|The pullout of the government-backed candidate has won praise from foreign powers [GALLO/GETTY]
Haiti's fraud-tainted ruling party candidate is out of the presidential race.
The country's Provisional Electoral Council (CEP) said on Thursday that former first lady Mirlande Manigat and musician Michel "Sweet Mickey" Martelly were the two top finishers of the chaotic November 28 vote, ahead of government technocrat Jude Celestin.
The decision to reverse the results of disputed first round polls in November was met with calm on the streets of the quake-hit Caribbean nation, which has endured decades of political upheaval, dictatorship and bloodshed.
The two leaders would contest a run-off set for March 20 to replace outgoing President Rene Preval.
Preval's mandate formally ends on Monday, but he has parliament approval to stay on if necessary until May 14 so he can hand over to an elected successor.
A beaming Martelly said after the runoff announcement that justice had been done. “I don't think (foreign governments) have decided the political future of Haiti. I think that the support that they have brought to Haiti matches the people's will toward change,'' he said at a news conference.
"This is a victory for the people," said Martelly. "We're here to tell the world that a new day has dawned on Haiti, one that brings hope and change."
The reversal came after international monitors from the Organization of American States (OAS) found significant vote rigging and fraud in favor of Celestin.
After Martelly supporters rioted in December against these initial results, the United Nations, United States and other western donor governments had piled pressure on Haiti's leaders and electoral authorities to adopt the OAS recommendation.
UN, US welcome decision
The United States and the United Nations welcomed a decision they hope will clear the way for a more stable political climate and allow international aid efforts to be stepped up.
U.N. Secretary-General Ban Ki-moon also welcomed the first-round results, saying they opened the way to move forward with the electoral process.
"It is of paramount importance for Haiti to have a new democratically elected government to continue to tackle the pressing issues of recovery," a spokesperson for the U.N. leader said.
"It's a good day in Haiti again," the US ambassador to Haiti, Kenneth Merten, told reporters.
But there were those who saw US meddling.
"What a disgrace to the United States government: the richest country in the world has forced one of the poorest to change the results of its presidential election, literally under the threat of starvation. ... This attempt to impose an illegitimate government on Haiti will backfire," said Mark Weisbrot, co-director of the Washington-based Center for Economic Policy and Research.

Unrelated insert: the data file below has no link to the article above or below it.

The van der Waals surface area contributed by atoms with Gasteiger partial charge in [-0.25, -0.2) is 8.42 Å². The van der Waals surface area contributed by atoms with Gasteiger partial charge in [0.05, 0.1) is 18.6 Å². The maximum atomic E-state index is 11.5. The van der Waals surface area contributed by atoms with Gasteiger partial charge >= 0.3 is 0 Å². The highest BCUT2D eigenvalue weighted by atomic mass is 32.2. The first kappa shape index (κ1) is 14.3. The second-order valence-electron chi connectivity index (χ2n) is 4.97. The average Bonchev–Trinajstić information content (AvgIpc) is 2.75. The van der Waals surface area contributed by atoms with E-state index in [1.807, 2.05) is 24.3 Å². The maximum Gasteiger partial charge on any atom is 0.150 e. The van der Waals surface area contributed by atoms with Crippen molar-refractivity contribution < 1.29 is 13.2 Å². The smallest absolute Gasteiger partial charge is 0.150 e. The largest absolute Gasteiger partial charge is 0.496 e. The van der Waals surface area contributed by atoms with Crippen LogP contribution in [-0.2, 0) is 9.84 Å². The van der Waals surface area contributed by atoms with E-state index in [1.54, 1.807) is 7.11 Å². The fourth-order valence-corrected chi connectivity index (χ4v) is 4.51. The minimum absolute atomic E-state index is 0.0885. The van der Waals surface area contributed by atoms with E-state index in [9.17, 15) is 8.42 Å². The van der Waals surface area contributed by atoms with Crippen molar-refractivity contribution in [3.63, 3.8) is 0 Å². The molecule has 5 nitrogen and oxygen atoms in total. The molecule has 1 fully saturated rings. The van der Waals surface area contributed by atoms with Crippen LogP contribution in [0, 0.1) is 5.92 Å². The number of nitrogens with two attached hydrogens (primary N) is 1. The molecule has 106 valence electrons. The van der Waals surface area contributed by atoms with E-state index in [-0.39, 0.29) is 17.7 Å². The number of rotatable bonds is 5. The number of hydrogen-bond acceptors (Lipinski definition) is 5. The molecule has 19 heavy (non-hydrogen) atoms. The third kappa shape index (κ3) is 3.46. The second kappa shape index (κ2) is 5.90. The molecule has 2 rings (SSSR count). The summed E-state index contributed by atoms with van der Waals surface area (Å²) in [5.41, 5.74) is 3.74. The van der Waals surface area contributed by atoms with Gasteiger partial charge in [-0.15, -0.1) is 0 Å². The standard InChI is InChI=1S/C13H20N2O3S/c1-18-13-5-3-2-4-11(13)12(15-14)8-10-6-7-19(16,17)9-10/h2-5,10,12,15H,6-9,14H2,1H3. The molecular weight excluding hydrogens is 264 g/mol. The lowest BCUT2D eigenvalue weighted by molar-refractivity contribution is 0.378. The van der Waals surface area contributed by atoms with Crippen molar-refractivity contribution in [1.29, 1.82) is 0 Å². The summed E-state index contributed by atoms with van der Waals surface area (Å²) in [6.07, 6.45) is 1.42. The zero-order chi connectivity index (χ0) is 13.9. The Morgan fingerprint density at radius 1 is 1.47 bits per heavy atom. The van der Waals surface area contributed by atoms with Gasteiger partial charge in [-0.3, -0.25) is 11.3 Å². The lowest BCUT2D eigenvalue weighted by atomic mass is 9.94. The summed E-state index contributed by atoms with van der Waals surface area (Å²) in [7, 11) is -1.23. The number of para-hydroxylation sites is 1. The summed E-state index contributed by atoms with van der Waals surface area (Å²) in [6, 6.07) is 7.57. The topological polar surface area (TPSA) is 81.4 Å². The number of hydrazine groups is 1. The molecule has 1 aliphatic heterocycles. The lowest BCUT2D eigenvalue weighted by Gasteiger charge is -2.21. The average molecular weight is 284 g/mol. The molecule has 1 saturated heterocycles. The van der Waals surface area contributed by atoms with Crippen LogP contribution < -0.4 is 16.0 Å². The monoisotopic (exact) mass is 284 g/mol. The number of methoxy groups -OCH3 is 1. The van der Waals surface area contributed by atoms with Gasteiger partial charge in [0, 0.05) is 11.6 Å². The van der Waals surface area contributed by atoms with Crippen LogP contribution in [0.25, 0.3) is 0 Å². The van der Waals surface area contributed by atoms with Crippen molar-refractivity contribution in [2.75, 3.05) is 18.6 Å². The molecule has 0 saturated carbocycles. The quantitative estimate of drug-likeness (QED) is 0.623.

US Rep Maxine Waters said the US, Canada and France “used (their) tremendous power and influence to determine the outcome of the first round'' and denied Haitians “the opportunity to express their will.''
Handover of power
There were fears the December unrest could escalate and derail the elections, threatening the handover of power by Preval and putting at risk billions of dollars of aid pledged to help the poor Caribbean nation recover from a devastating 2010 earthquake.
Manigat, a 70-year-old longtime opposition figure angling to become Haiti's first female president, was aware that she could not afford to underestimate her opponent due to his popularity with the country's many young voters.
It does not matter to them that he "has no skills, is new, is inexperienced in politics and everything. They will vote for Sweet Micky," Manigat said, using the singer's stage name.
The second round, originally slated for January, is now expected March 20 with campaigning set to begin February 17. Final results - the naming of Haiti's next president - is not foreseen until April 16.
Adding to the already nervous political atmosphere is the possible return of ousted former President Jean-Bertrand Aristide, who has asked the government for a diplomatic passport so he can come home from exile in South Africa.
The leftist ex-Roman Catholic priest retains a passionate following in Haiti. He became Haiti's first freely elected president in 1990 before being ousted by an armed revolt in 2004.
Haiti's uncertain outlook has been further clouded by the reappearance of ghosts from its turbulent past. Former dictator Jean-Claude "Baby Doc" Duvalier came home from exile in January, running into corruption and human rights charges.
Ordinary Haitians were sanguine about whether the first-round results could bring stability. "We take what they give us. Now I hope life can continue and we can live in peace," said Jonaldo St Jules, 20.
Haiti is still reeling from the earthquake that killed more than 220,000 people and left 1.3 million homeless, and has been battling a cholera epidemic that has sickened 200,000 people and killed more than 4,100 since November.